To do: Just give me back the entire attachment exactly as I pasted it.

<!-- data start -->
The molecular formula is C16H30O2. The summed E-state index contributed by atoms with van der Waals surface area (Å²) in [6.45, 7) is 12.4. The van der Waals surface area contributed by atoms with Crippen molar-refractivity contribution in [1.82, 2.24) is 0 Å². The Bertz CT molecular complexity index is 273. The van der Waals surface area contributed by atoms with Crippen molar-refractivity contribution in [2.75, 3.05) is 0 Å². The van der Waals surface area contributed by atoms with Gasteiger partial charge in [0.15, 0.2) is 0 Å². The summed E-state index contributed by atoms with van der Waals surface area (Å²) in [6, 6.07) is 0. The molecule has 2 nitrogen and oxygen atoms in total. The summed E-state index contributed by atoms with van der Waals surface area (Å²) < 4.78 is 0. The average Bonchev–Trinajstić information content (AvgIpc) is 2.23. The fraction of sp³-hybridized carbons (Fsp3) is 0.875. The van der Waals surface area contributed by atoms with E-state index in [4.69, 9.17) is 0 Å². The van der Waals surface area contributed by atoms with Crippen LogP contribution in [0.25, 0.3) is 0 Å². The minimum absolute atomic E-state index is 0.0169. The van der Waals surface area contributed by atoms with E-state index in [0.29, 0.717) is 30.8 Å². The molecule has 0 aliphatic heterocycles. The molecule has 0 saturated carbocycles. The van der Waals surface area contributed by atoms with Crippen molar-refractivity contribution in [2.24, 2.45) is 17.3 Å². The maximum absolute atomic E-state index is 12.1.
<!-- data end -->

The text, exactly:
The molecular formula is C16H30O2. The summed E-state index contributed by atoms with van der Waals surface area (Å²) in [6.45, 7) is 12.4. The van der Waals surface area contributed by atoms with Crippen molar-refractivity contribution in [1.82, 2.24) is 0 Å². The Bertz CT molecular complexity index is 273. The van der Waals surface area contributed by atoms with Crippen molar-refractivity contribution in [2.75, 3.05) is 0 Å². The van der Waals surface area contributed by atoms with Gasteiger partial charge in [0.15, 0.2) is 0 Å². The summed E-state index contributed by atoms with van der Waals surface area (Å²) in [6, 6.07) is 0. The molecule has 2 nitrogen and oxygen atoms in total. The summed E-state index contributed by atoms with van der Waals surface area (Å²) < 4.78 is 0. The average Bonchev–Trinajstić information content (AvgIpc) is 2.23. The fraction of sp³-hybridized carbons (Fsp3) is 0.875. The van der Waals surface area contributed by atoms with E-state index in [4.69, 9.17) is 0 Å². The van der Waals surface area contributed by atoms with Crippen LogP contribution in [0.25, 0.3) is 0 Å². The minimum absolute atomic E-state index is 0.0169. The van der Waals surface area contributed by atoms with E-state index in [0.29, 0.717) is 30.8 Å². The molecule has 0 aliphatic heterocycles. The molecule has 0 saturated carbocycles. The van der Waals surface area contributed by atoms with Crippen molar-refractivity contribution in [2.24, 2.45) is 17.3 Å². The maximum absolute atomic E-state index is 12.1.